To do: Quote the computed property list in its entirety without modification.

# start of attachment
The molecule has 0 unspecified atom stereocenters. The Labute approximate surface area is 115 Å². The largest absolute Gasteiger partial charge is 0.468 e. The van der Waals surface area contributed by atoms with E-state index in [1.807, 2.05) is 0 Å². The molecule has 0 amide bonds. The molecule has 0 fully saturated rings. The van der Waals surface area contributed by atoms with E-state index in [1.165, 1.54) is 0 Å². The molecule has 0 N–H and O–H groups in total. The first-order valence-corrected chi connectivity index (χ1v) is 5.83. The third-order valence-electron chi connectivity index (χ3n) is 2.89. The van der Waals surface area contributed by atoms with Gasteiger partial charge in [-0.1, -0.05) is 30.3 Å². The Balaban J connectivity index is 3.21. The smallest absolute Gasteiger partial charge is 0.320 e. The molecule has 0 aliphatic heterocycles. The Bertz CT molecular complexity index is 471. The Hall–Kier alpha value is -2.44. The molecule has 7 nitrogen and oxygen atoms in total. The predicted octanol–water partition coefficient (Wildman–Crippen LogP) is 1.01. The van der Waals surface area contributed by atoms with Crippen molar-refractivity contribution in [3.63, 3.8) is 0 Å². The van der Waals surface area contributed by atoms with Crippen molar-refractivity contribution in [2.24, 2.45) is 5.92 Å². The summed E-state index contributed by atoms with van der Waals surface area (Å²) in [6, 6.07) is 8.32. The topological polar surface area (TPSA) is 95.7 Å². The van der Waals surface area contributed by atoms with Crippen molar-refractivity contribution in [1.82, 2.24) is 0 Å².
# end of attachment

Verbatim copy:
The molecule has 0 unspecified atom stereocenters. The Labute approximate surface area is 115 Å². The largest absolute Gasteiger partial charge is 0.468 e. The van der Waals surface area contributed by atoms with E-state index in [1.807, 2.05) is 0 Å². The molecule has 0 amide bonds. The molecule has 0 fully saturated rings. The van der Waals surface area contributed by atoms with E-state index in [1.165, 1.54) is 0 Å². The molecule has 0 N–H and O–H groups in total. The first-order valence-corrected chi connectivity index (χ1v) is 5.83. The third-order valence-electron chi connectivity index (χ3n) is 2.89. The van der Waals surface area contributed by atoms with Gasteiger partial charge in [-0.1, -0.05) is 30.3 Å². The Balaban J connectivity index is 3.21. The smallest absolute Gasteiger partial charge is 0.320 e. The molecule has 0 aliphatic heterocycles. The Bertz CT molecular complexity index is 471. The Hall–Kier alpha value is -2.44. The molecule has 7 nitrogen and oxygen atoms in total. The predicted octanol–water partition coefficient (Wildman–Crippen LogP) is 1.01. The van der Waals surface area contributed by atoms with Crippen molar-refractivity contribution in [3.63, 3.8) is 0 Å². The van der Waals surface area contributed by atoms with Crippen molar-refractivity contribution in [2.24, 2.45) is 5.92 Å². The summed E-state index contributed by atoms with van der Waals surface area (Å²) in [6, 6.07) is 8.32. The topological polar surface area (TPSA) is 95.7 Å². The van der Waals surface area contributed by atoms with Crippen molar-refractivity contribution in [1.82, 2.24) is 0 Å².